The NLA’s Head of Policy Chris Norris on the amendments to local councils’ powers to licence landlords and our role in securing the change.
When the outgoing Labour government granted local councils ‘general approval’ in 2010 to introduce selective licensing schemes without first having to have them rubber stamped by central government, it was difficult not to see it as an attempt to lock in a legacy in the wake of a potential change of administration.
What we do know is that since general approval was granted there’s been a proliferation of blanket borough- or city-wide licensing schemes that, with perhaps the exception of Newham, hasn’t actually led to any significant enforcement or improvements for tenants.
Our lobbying efforts
I’d be lying if I said it hasn’t felt like we’ve been banging our heads against a brick wall since 2010, but in September last year, the current Housing Minster invited our input on this matter. The timing couldn’t have been better: we were on the verge of bringing to fruition a body of research which we’d been compiling over the last four years. We published it recently, you can read it here. The Minister was the first to see it.
In it, we outline the boom in the number of blanket licensing schemes since 2010 and highlight a lack of enforcement action being taken by local councils. We also point out a reasonably strong correlation between the political control of a council and their tendency to license landlords. Yes, you’ve guessed it: in other words, this basically means that Labour-led councils have been the biggest beneficiaries of the general approval powers, choosing to license. Conservative-led councils on the other hand have not, instead preferring to work with local landlord communities through education and incentive-based approaches. Perhaps this isn’t that surprising, but the important thing is it serves as proof nonetheless and it’s something that’s strengthened our case no end.
What the changes mean
Since meeting with the Minister and making our case we’ve been waiting with baited breath to see what the outcome would be and naturally we were delighted that he listened.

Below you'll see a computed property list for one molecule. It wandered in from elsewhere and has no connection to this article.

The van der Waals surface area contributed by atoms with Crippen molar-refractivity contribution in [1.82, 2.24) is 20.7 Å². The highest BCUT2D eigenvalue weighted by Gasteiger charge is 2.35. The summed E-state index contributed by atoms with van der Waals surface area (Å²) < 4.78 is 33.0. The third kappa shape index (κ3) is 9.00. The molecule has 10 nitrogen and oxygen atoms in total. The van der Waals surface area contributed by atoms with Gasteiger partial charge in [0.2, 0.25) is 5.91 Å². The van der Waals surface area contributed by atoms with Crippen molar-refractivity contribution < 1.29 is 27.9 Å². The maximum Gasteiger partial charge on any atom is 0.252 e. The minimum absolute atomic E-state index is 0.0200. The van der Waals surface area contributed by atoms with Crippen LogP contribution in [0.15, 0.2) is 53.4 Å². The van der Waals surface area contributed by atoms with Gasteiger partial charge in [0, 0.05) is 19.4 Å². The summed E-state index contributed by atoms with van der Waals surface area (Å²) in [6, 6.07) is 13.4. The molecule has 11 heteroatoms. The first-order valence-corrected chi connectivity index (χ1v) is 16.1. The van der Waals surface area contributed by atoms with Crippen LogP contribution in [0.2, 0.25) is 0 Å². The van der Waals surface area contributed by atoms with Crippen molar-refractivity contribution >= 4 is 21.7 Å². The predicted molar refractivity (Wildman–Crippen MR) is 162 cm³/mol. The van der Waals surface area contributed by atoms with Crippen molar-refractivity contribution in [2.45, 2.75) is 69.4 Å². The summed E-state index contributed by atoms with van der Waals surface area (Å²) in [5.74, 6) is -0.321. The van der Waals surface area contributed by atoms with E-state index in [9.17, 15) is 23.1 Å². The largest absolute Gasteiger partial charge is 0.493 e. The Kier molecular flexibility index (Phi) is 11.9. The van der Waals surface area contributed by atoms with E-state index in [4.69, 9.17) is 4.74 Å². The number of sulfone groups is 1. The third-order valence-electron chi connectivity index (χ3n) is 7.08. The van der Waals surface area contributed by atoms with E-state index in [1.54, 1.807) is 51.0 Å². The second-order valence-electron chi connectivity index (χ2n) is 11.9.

The changes announced by the Housing Minister will mean that any council that proposes to licence more than 20 per cent of its geographical area or more than 20 per cent of privately rented homes in the local authority area will need to prove it stands up to independent scrutiny. Councils have been their own judges for the past four years and we’ve long argued that the evidence provided to ‘justify’ blanket licensing schemes have been weak and unclear. This approach should now mean that local authorities will focus their activity on areas with the worst problems and, importantly, not adopt a broadbrush approach that will have an adverse impact on good landlords.
Not penalising good landlords or tenants
And this is an important point. In his letter to announce the changes to local councils, the Housing Minister submits that the blanket licensing approach adopted by some has major drawbacks. Such an approach, he says, is disproportionate and unfairly penalises good landlords.
He also notes that the increased cost of licensing shouldered by the majority of good, compliant landlords invariably ends up with the tenant as higher rents. We’ve long been referring to schemes like these as a ‘tenant tax’ so it’s good news that this is being recognised by the powers that be.
In addition, the Minister has expanded the criteria for selective licensing to cover areas experiencing poor property conditions, large amounts of inward migration, a high level of deprivation or high levels of crime. This now accompanies the existing legal criteria of anti-social behaviour and low demand. Again, this should help ensure that local authorities have the right tools to target enforcement action appropriately.
What does the future hold?
Like a bad whiff, blanket licensing schemes have lingered in the background for long enough and this should signify their end – in the short term at least. It’s uncertain what the future will hold especially if Labour form a majority government or we have Labour/Lib Dem coalition. Although, as Stephen Williams MP (another Minister within DCLG) revealed at our recent hustings event, the Liberal Democrats do not support expansive licensing.
But we’re far from done here. Our report also makes the case for local councils to be able to keep hold of proceeds from the enforcement action they carry out, in order to incentivise and help budget for future enforcement action. Currently such funds go directly to the Treasury, so we need to continue our lobbying efforts on this front. Good landlords should not be made to foot the bill; the polluter should be made to pay.
However, in the meantime it represents good news for landlords and for tenants and it vindicates a lot of hard work behind the scenes from the NLA over the last four years. So I’m off for a cigar.